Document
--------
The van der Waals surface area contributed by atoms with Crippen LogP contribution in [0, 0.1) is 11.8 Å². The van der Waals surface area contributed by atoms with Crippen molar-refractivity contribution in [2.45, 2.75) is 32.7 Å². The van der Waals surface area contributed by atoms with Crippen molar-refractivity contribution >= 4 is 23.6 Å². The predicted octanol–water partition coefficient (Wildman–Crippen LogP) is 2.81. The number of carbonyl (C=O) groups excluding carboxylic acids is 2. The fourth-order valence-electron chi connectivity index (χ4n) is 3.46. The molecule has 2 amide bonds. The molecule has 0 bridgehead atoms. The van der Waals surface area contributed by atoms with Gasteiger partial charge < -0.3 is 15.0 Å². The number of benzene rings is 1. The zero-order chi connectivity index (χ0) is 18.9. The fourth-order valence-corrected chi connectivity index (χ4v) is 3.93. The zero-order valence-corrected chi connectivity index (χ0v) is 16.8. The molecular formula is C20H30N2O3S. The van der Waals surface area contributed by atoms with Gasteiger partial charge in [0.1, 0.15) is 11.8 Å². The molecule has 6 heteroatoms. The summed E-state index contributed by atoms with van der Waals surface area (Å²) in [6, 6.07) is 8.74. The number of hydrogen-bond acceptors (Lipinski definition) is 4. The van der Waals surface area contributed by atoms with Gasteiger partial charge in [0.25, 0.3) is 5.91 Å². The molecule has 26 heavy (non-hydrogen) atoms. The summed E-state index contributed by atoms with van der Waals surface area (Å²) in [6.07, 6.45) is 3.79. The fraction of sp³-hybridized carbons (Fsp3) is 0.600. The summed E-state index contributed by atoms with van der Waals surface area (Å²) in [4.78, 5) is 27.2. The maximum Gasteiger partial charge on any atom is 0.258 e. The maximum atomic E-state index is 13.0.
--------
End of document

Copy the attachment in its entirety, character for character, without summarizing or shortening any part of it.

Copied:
The van der Waals surface area contributed by atoms with Crippen LogP contribution in [0, 0.1) is 11.8 Å². The van der Waals surface area contributed by atoms with Crippen molar-refractivity contribution in [2.45, 2.75) is 32.7 Å². The van der Waals surface area contributed by atoms with Crippen molar-refractivity contribution >= 4 is 23.6 Å². The predicted octanol–water partition coefficient (Wildman–Crippen LogP) is 2.81. The number of carbonyl (C=O) groups excluding carboxylic acids is 2. The fourth-order valence-electron chi connectivity index (χ4n) is 3.46. The molecule has 2 amide bonds. The molecule has 0 bridgehead atoms. The van der Waals surface area contributed by atoms with Gasteiger partial charge < -0.3 is 15.0 Å². The number of benzene rings is 1. The zero-order chi connectivity index (χ0) is 18.9. The fourth-order valence-corrected chi connectivity index (χ4v) is 3.93. The zero-order valence-corrected chi connectivity index (χ0v) is 16.8. The molecular formula is C20H30N2O3S. The van der Waals surface area contributed by atoms with Gasteiger partial charge in [0.1, 0.15) is 11.8 Å². The molecule has 6 heteroatoms. The summed E-state index contributed by atoms with van der Waals surface area (Å²) in [6, 6.07) is 8.74. The number of hydrogen-bond acceptors (Lipinski definition) is 4. The van der Waals surface area contributed by atoms with Gasteiger partial charge in [0.25, 0.3) is 5.91 Å². The molecule has 26 heavy (non-hydrogen) atoms. The summed E-state index contributed by atoms with van der Waals surface area (Å²) in [6.07, 6.45) is 3.79. The fraction of sp³-hybridized carbons (Fsp3) is 0.600. The summed E-state index contributed by atoms with van der Waals surface area (Å²) in [4.78, 5) is 27.2. The maximum Gasteiger partial charge on any atom is 0.258 e. The maximum atomic E-state index is 13.0.